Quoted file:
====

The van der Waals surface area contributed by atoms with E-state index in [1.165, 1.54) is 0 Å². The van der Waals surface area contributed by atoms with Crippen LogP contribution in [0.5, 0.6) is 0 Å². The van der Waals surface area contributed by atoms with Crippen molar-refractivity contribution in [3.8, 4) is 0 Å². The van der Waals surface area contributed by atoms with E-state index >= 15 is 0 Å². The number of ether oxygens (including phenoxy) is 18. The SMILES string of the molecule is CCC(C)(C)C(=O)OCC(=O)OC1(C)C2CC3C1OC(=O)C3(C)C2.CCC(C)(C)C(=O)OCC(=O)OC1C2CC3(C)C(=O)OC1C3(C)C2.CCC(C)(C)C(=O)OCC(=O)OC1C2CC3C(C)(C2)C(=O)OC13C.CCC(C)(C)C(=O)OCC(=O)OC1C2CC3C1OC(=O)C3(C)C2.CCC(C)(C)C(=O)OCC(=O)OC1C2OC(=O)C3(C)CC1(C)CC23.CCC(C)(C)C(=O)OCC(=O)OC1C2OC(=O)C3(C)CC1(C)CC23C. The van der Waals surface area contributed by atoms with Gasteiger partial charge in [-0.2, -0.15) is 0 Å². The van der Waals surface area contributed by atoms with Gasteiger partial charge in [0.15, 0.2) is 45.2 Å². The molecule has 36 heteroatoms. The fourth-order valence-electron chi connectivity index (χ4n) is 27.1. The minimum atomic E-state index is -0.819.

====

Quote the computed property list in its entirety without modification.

The van der Waals surface area contributed by atoms with E-state index in [1.165, 1.54) is 0 Å². The van der Waals surface area contributed by atoms with Crippen LogP contribution in [0.5, 0.6) is 0 Å². The van der Waals surface area contributed by atoms with Crippen molar-refractivity contribution in [3.8, 4) is 0 Å². The van der Waals surface area contributed by atoms with E-state index >= 15 is 0 Å². The number of ether oxygens (including phenoxy) is 18. The SMILES string of the molecule is CCC(C)(C)C(=O)OCC(=O)OC1(C)C2CC3C1OC(=O)C3(C)C2.CCC(C)(C)C(=O)OCC(=O)OC1C2CC3(C)C(=O)OC1C3(C)C2.CCC(C)(C)C(=O)OCC(=O)OC1C2CC3C(C)(C2)C(=O)OC13C.CCC(C)(C)C(=O)OCC(=O)OC1C2CC3C1OC(=O)C3(C)C2.CCC(C)(C)C(=O)OCC(=O)OC1C2OC(=O)C3(C)CC1(C)CC23.CCC(C)(C)C(=O)OCC(=O)OC1C2OC(=O)C3(C)CC1(C)CC23C. The van der Waals surface area contributed by atoms with Gasteiger partial charge in [-0.2, -0.15) is 0 Å². The van der Waals surface area contributed by atoms with Gasteiger partial charge in [0.15, 0.2) is 45.2 Å². The molecule has 36 heteroatoms. The fourth-order valence-electron chi connectivity index (χ4n) is 27.1. The minimum atomic E-state index is -0.819.